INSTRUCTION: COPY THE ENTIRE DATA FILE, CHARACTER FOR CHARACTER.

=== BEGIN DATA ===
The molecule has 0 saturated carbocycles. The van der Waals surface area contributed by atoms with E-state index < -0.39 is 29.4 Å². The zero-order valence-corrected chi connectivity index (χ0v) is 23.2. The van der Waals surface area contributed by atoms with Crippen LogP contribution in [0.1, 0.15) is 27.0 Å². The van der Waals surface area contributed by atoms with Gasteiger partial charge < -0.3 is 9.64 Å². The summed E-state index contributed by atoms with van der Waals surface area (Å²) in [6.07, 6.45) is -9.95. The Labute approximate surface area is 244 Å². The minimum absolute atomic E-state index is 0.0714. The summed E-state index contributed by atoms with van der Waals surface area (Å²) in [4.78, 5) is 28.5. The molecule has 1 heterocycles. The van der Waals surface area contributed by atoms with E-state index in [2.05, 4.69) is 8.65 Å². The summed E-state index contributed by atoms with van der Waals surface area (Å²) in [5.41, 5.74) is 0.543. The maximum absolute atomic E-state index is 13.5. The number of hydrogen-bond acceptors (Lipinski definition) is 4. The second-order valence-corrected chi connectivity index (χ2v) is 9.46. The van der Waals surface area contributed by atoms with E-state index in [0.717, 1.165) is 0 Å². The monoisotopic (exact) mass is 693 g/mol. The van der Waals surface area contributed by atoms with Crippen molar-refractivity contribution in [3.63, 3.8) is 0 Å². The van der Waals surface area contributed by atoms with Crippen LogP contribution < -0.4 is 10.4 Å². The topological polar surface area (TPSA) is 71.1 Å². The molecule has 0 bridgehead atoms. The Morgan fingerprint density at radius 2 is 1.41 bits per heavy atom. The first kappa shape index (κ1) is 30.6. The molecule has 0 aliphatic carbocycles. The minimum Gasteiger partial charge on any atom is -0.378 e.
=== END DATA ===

The molecule has 0 saturated carbocycles. The van der Waals surface area contributed by atoms with E-state index < -0.39 is 29.4 Å². The zero-order valence-corrected chi connectivity index (χ0v) is 23.2. The van der Waals surface area contributed by atoms with Crippen LogP contribution in [0.1, 0.15) is 27.0 Å². The van der Waals surface area contributed by atoms with Gasteiger partial charge < -0.3 is 9.64 Å². The summed E-state index contributed by atoms with van der Waals surface area (Å²) in [6.07, 6.45) is -9.95. The Labute approximate surface area is 244 Å². The minimum absolute atomic E-state index is 0.0714. The summed E-state index contributed by atoms with van der Waals surface area (Å²) in [4.78, 5) is 28.5. The molecule has 1 heterocycles. The van der Waals surface area contributed by atoms with E-state index in [2.05, 4.69) is 8.65 Å². The summed E-state index contributed by atoms with van der Waals surface area (Å²) in [5.41, 5.74) is 0.543. The maximum absolute atomic E-state index is 13.5. The number of hydrogen-bond acceptors (Lipinski definition) is 4. The second-order valence-corrected chi connectivity index (χ2v) is 9.46. The van der Waals surface area contributed by atoms with E-state index in [0.717, 1.165) is 0 Å². The monoisotopic (exact) mass is 693 g/mol. The van der Waals surface area contributed by atoms with Crippen molar-refractivity contribution in [3.63, 3.8) is 0 Å². The van der Waals surface area contributed by atoms with Crippen LogP contribution < -0.4 is 10.4 Å². The topological polar surface area (TPSA) is 71.1 Å². The molecule has 0 bridgehead atoms. The Morgan fingerprint density at radius 2 is 1.41 bits per heavy atom. The first kappa shape index (κ1) is 30.6. The molecule has 0 aliphatic carbocycles. The minimum Gasteiger partial charge on any atom is -0.378 e.